On Feb. 28, 2014, the United States District Court for the Northern District of Ohio issued an Order denying class certification in Phillips v. Philip Morris Cos., No. 5:10CV1741, 2014 U.S. Dist. LEXIS 25980. The decision is a significant win for companies and provides at least two key takeaways for companies faced with class action suits.
The plaintiff was an Ohio woman who brought various claims under Ohio statutory and common law. She alleged that defendant Philip Morris, maker of Marlboro Lights, violated the law by advertising and selling "Light," "Low Tar" or "Lowered Tar & Nicotine" cigarettes when such cigarettes had as much tar and nicotine as Phillip Morris’s regular line of cigarettes. The plaintiff alleged that one factor at play was a phenomenon called "compensating," whereby smokers of light cigarettes subconsciously increase the puff volume or frequency, smoke more cigarettes or smoke each cigarette longer in order to increase their tar and nicotine intake. The plaintiff argued that Philip Morris was aware of this phenomenon but deliberately withheld this information from the public.
Interestingly, the plaintiff did not seek damages for personal injuries that might have resulted from smoking Philip Morris’s light cigarettes. Instead, she sought to recover the purchase price of the cigarettes, believing that she did not receive the benefit of her bargain. She brought suit on behalf of all purchasers of Marlboro Lights in Ohio from the date the cigarettes first entered the stream of commerce up to Sep. 23, 2003. Judge Lioi of the Northern District of Ohio considered her motion for class certification.
The court’s analysis
Initially, the court rejected the plaintiff’s reliance on a 2003 Ohio trial court decision certifying a similar class, because that decision later was overturned and the action voluntarily dismissed. Further, that court applied the requirements of the Ohio Rules of Civil Procedure, rather than the Federal Rules, which govern class certifications of claims brought in federal court — even claims arising under state law.
The court acknowledged the prior litigation in this area, noting that the "majority of the courts to have decided the issue — including every federal court that has been asked to consider certification under [Rule 23] — has rejected class certification." The court applied the requirements of Rule 23(a), finding three of the four — numerosity, commonality and adequacy of representation — easily met. As for the typicality requirement, Philip Morris reserved its arguments, and the Court noted that "other courts in light cigarettes litigation have found typicality lacking," because "it was possible that potential class members had purchased the light cigarettes for reasons unrelated to their promise of lower tar and nicotine, and that these consumers realized the benefit that they sought." Nevertheless, the court assumed it was met and proceeded to the requirements of Rule 23(b)(3).
The meat of the opinion, and the focus of Philip Morris’s arguments, was directed to the predominance and superiority requirements of Rule 23(b)(3). The court found that the class was overly broad based on expert testimony that the degree of compensation by light cigarette smokers was highly variable, suggesting to the court that "a significant percentage of the putative class may have received the benefit of the bargain." The court also noted that the reliance and proximate cause elements of the common law fraud and breach of warranty claims would require individualized proof, because "the undisputed record establishes that smokers did not necessarily rely on [Philip Morris’s] representations of lower tar and nicotine in making their purchases."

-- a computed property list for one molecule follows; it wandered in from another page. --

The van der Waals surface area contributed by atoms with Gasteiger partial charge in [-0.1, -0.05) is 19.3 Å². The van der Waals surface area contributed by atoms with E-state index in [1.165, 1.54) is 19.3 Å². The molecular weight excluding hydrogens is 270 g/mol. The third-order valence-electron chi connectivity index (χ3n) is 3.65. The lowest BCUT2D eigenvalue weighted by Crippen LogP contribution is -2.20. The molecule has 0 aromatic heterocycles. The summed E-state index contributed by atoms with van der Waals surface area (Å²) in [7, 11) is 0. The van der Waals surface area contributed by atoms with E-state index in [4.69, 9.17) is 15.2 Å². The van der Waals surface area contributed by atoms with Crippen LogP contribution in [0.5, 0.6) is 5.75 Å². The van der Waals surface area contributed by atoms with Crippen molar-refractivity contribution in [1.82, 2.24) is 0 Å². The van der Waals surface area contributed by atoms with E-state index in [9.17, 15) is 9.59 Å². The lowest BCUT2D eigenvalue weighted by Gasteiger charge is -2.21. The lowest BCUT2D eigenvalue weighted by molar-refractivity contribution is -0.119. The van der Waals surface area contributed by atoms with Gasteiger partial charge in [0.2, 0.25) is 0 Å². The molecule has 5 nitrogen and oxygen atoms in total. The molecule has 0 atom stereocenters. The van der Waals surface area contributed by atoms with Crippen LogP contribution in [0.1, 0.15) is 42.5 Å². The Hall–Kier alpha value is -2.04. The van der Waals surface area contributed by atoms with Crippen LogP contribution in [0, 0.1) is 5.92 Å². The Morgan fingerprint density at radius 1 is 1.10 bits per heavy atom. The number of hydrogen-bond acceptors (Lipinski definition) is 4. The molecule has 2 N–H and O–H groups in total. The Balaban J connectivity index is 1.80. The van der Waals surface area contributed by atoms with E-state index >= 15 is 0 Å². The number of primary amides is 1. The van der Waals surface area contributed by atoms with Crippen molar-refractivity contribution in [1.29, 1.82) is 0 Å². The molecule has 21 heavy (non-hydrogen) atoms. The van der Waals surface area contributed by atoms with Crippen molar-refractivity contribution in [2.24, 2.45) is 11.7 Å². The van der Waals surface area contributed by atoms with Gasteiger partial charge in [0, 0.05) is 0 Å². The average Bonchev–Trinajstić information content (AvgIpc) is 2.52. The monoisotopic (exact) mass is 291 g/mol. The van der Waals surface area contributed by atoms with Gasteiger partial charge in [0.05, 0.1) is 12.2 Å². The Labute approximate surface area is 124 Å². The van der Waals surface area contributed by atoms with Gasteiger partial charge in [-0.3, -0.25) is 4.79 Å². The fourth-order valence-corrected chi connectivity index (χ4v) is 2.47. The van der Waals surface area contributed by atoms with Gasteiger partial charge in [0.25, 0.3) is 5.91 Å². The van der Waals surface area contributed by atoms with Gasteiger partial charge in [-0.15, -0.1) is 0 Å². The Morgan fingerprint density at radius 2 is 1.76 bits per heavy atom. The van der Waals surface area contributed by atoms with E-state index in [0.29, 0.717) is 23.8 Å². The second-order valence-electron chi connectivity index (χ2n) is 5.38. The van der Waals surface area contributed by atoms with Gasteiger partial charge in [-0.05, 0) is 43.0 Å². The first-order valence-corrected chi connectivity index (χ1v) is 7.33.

The plaintiff attempted to save class certification by relying on the Sixth Circuit’s Whirlpooldecision,1 where the court affirmed the certification of a class of consumers despite individual issues relating to damages, reserving the issue of individual damages for later proof. The court, however, distinguished Whirlpool, finding that this case involved "no inherent design defect that rendered the product less valuable" and that "[t]herefore, there was no common injury upon the sale of the product." In other words, "[t]he potential to realize an injury from the product in this case depends upon the manner in which each consumer used the product and the unique characteristics of each consumer, while the court in Whirlpool specifically observed that variations in laundry habits from consumer to consumer did not alter or affect the mold problem."
Therefore, the court denied the plaintiff’s motion for class certification, and the plaintiff will proceed in the litigation as the sole plaintiff.
There are at least two important takeaways from the Phillips case that are applicable even outside the light cigarette litigation context.
First, as the court emphasized, "[t]he [Rule 23(b)(3)] predominance requirement is far more exacting than the Rule 23(a) analysis." Thus, even where a putative class satisfies the commonality and typicality factors of Rule 23(a), the predominance requirement of Rule 23(b)(3) is a substantial hurdle, requiring the plaintiff "to show that she and the absent class members have suffered the same injury."
Second, the case is instructive in that the court did not permit the plaintiff to "backdoor" class certification by utilizing the Sixth Circuit’s Whirlpool decision. The court, as required to do by the Supreme Court, undertook a "rigorous analysis" of the class certification requirements in Rule 23(a) and (b). In finding that the plaintiff failed to satisfy the Rule 23 factors, the court seemingly confined the application of the Whirlpool holding to those cases presenting an "inherent design defect that rendered the product less valuable, regardless of who purchased it." Only then will there be a "common injury upon the sale of the product" that may not undermine the requirements of Rule 23.